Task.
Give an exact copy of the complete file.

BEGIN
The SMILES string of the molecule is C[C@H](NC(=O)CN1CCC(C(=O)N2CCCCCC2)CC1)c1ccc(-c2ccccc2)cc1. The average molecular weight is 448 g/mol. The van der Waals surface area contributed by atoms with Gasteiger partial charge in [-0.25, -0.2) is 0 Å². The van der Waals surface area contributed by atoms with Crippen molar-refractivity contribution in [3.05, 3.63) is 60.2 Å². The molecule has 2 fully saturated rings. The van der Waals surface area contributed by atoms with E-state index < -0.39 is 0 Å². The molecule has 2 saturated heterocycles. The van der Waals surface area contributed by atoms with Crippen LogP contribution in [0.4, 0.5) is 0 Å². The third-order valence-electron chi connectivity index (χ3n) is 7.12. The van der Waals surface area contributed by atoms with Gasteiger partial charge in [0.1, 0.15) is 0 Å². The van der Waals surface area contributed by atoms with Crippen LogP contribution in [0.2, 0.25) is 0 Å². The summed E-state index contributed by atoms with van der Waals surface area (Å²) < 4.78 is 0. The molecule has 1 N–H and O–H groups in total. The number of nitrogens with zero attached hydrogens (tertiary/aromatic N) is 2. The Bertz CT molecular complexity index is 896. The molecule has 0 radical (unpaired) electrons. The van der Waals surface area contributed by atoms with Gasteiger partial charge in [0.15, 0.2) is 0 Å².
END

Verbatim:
The SMILES string of the molecule is C[C@H](NC(=O)CN1CCC(C(=O)N2CCCCCC2)CC1)c1ccc(-c2ccccc2)cc1. The average molecular weight is 448 g/mol. The van der Waals surface area contributed by atoms with Gasteiger partial charge in [-0.25, -0.2) is 0 Å². The van der Waals surface area contributed by atoms with Crippen molar-refractivity contribution in [3.05, 3.63) is 60.2 Å². The molecule has 2 fully saturated rings. The van der Waals surface area contributed by atoms with E-state index < -0.39 is 0 Å². The molecule has 2 saturated heterocycles. The van der Waals surface area contributed by atoms with Crippen LogP contribution in [0.4, 0.5) is 0 Å². The third-order valence-electron chi connectivity index (χ3n) is 7.12. The van der Waals surface area contributed by atoms with Gasteiger partial charge in [0.1, 0.15) is 0 Å². The van der Waals surface area contributed by atoms with Crippen LogP contribution in [0.2, 0.25) is 0 Å². The summed E-state index contributed by atoms with van der Waals surface area (Å²) < 4.78 is 0. The molecule has 1 N–H and O–H groups in total. The number of nitrogens with zero attached hydrogens (tertiary/aromatic N) is 2. The Bertz CT molecular complexity index is 896. The molecule has 0 radical (unpaired) electrons. The van der Waals surface area contributed by atoms with Gasteiger partial charge in [0.15, 0.2) is 0 Å².